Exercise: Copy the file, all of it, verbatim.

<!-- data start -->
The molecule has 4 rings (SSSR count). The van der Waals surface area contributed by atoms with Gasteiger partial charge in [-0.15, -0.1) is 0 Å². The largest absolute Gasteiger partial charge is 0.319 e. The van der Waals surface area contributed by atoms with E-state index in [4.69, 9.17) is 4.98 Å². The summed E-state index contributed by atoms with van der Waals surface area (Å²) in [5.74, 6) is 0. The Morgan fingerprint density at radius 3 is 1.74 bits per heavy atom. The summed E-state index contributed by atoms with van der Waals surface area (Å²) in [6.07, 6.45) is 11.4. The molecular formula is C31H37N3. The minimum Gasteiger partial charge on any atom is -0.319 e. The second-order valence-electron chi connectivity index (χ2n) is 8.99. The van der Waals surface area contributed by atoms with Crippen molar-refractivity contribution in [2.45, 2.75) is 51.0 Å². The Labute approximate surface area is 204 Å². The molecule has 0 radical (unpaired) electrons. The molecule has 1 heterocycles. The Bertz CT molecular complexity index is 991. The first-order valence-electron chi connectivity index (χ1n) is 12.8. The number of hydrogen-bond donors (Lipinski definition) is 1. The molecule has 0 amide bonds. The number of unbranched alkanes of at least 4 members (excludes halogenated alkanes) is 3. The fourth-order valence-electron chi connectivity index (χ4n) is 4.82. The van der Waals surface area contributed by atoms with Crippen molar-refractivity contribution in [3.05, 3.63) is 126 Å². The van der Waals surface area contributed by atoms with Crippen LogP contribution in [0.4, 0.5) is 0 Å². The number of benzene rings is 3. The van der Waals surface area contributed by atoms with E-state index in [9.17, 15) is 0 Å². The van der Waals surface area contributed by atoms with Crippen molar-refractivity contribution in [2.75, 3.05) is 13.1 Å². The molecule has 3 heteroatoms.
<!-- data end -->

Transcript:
The molecule has 4 rings (SSSR count). The van der Waals surface area contributed by atoms with Gasteiger partial charge in [-0.15, -0.1) is 0 Å². The largest absolute Gasteiger partial charge is 0.319 e. The van der Waals surface area contributed by atoms with E-state index in [4.69, 9.17) is 4.98 Å². The summed E-state index contributed by atoms with van der Waals surface area (Å²) in [5.74, 6) is 0. The Morgan fingerprint density at radius 3 is 1.74 bits per heavy atom. The summed E-state index contributed by atoms with van der Waals surface area (Å²) in [6.07, 6.45) is 11.4. The molecular formula is C31H37N3. The minimum Gasteiger partial charge on any atom is -0.319 e. The second-order valence-electron chi connectivity index (χ2n) is 8.99. The van der Waals surface area contributed by atoms with Crippen molar-refractivity contribution in [2.45, 2.75) is 51.0 Å². The Labute approximate surface area is 204 Å². The molecule has 0 radical (unpaired) electrons. The molecule has 1 heterocycles. The Bertz CT molecular complexity index is 991. The first-order valence-electron chi connectivity index (χ1n) is 12.8. The number of hydrogen-bond donors (Lipinski definition) is 1. The molecule has 0 amide bonds. The number of unbranched alkanes of at least 4 members (excludes halogenated alkanes) is 3. The fourth-order valence-electron chi connectivity index (χ4n) is 4.82. The van der Waals surface area contributed by atoms with Crippen molar-refractivity contribution in [3.05, 3.63) is 126 Å². The van der Waals surface area contributed by atoms with Crippen LogP contribution in [0.4, 0.5) is 0 Å². The number of benzene rings is 3. The van der Waals surface area contributed by atoms with E-state index in [9.17, 15) is 0 Å². The van der Waals surface area contributed by atoms with Crippen molar-refractivity contribution in [2.75, 3.05) is 13.1 Å². The molecule has 3 heteroatoms.